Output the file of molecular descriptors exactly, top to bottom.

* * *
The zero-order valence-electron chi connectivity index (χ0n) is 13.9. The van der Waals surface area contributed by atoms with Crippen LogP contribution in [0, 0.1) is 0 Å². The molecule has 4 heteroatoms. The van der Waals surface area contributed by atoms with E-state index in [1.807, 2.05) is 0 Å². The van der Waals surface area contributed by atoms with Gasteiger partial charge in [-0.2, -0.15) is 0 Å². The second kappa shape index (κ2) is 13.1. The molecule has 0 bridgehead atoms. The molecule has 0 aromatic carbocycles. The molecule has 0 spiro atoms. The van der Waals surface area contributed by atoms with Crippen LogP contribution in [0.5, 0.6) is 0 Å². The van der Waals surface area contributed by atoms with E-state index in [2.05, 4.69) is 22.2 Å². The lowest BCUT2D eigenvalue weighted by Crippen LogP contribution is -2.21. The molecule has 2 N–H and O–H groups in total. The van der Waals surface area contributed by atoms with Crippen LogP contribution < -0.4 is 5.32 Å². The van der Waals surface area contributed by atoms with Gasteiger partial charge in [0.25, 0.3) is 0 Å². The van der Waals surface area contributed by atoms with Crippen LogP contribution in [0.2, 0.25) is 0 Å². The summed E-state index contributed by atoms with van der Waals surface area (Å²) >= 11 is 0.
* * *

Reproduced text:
The zero-order valence-electron chi connectivity index (χ0n) is 13.9. The van der Waals surface area contributed by atoms with Crippen LogP contribution in [0, 0.1) is 0 Å². The molecule has 4 heteroatoms. The van der Waals surface area contributed by atoms with E-state index in [1.807, 2.05) is 0 Å². The van der Waals surface area contributed by atoms with Gasteiger partial charge in [-0.2, -0.15) is 0 Å². The second kappa shape index (κ2) is 13.1. The molecule has 0 bridgehead atoms. The molecule has 0 aromatic carbocycles. The molecule has 0 spiro atoms. The van der Waals surface area contributed by atoms with Crippen LogP contribution in [0.5, 0.6) is 0 Å². The van der Waals surface area contributed by atoms with E-state index in [2.05, 4.69) is 22.2 Å². The lowest BCUT2D eigenvalue weighted by Crippen LogP contribution is -2.21. The molecule has 2 N–H and O–H groups in total. The van der Waals surface area contributed by atoms with Crippen LogP contribution < -0.4 is 5.32 Å². The van der Waals surface area contributed by atoms with Gasteiger partial charge in [0.25, 0.3) is 0 Å². The van der Waals surface area contributed by atoms with Crippen LogP contribution in [0.2, 0.25) is 0 Å². The summed E-state index contributed by atoms with van der Waals surface area (Å²) >= 11 is 0.